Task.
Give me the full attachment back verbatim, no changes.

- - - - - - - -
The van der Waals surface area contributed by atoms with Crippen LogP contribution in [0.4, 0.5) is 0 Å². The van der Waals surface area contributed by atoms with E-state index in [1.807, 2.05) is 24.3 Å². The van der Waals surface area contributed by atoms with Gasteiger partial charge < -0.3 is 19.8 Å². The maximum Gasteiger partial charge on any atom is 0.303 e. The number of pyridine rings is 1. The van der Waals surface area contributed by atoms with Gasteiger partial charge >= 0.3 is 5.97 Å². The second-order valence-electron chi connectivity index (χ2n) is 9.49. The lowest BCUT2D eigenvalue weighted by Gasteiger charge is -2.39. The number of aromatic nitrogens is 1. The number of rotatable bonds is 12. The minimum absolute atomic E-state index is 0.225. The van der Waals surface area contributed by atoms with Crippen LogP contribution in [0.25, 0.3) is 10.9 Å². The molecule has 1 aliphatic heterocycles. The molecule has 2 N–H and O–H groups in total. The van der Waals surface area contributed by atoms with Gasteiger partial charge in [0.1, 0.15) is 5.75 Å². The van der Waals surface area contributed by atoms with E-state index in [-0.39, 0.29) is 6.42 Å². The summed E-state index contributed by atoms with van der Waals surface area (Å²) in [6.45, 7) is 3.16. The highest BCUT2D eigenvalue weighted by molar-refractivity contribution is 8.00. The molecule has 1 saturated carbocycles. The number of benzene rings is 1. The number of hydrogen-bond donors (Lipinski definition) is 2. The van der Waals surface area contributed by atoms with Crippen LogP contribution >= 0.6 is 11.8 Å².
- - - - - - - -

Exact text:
The van der Waals surface area contributed by atoms with Crippen LogP contribution in [0.4, 0.5) is 0 Å². The van der Waals surface area contributed by atoms with E-state index in [1.807, 2.05) is 24.3 Å². The van der Waals surface area contributed by atoms with Gasteiger partial charge < -0.3 is 19.8 Å². The maximum Gasteiger partial charge on any atom is 0.303 e. The number of pyridine rings is 1. The van der Waals surface area contributed by atoms with Gasteiger partial charge >= 0.3 is 5.97 Å². The second-order valence-electron chi connectivity index (χ2n) is 9.49. The lowest BCUT2D eigenvalue weighted by Gasteiger charge is -2.39. The number of aromatic nitrogens is 1. The number of rotatable bonds is 12. The minimum absolute atomic E-state index is 0.225. The van der Waals surface area contributed by atoms with Crippen LogP contribution in [0.25, 0.3) is 10.9 Å². The molecule has 1 aliphatic heterocycles. The molecule has 2 N–H and O–H groups in total. The van der Waals surface area contributed by atoms with Gasteiger partial charge in [0.1, 0.15) is 5.75 Å². The van der Waals surface area contributed by atoms with E-state index in [-0.39, 0.29) is 6.42 Å². The summed E-state index contributed by atoms with van der Waals surface area (Å²) in [6.45, 7) is 3.16. The highest BCUT2D eigenvalue weighted by molar-refractivity contribution is 8.00. The molecule has 1 saturated carbocycles. The number of benzene rings is 1. The number of hydrogen-bond donors (Lipinski definition) is 2. The van der Waals surface area contributed by atoms with Crippen LogP contribution >= 0.6 is 11.8 Å².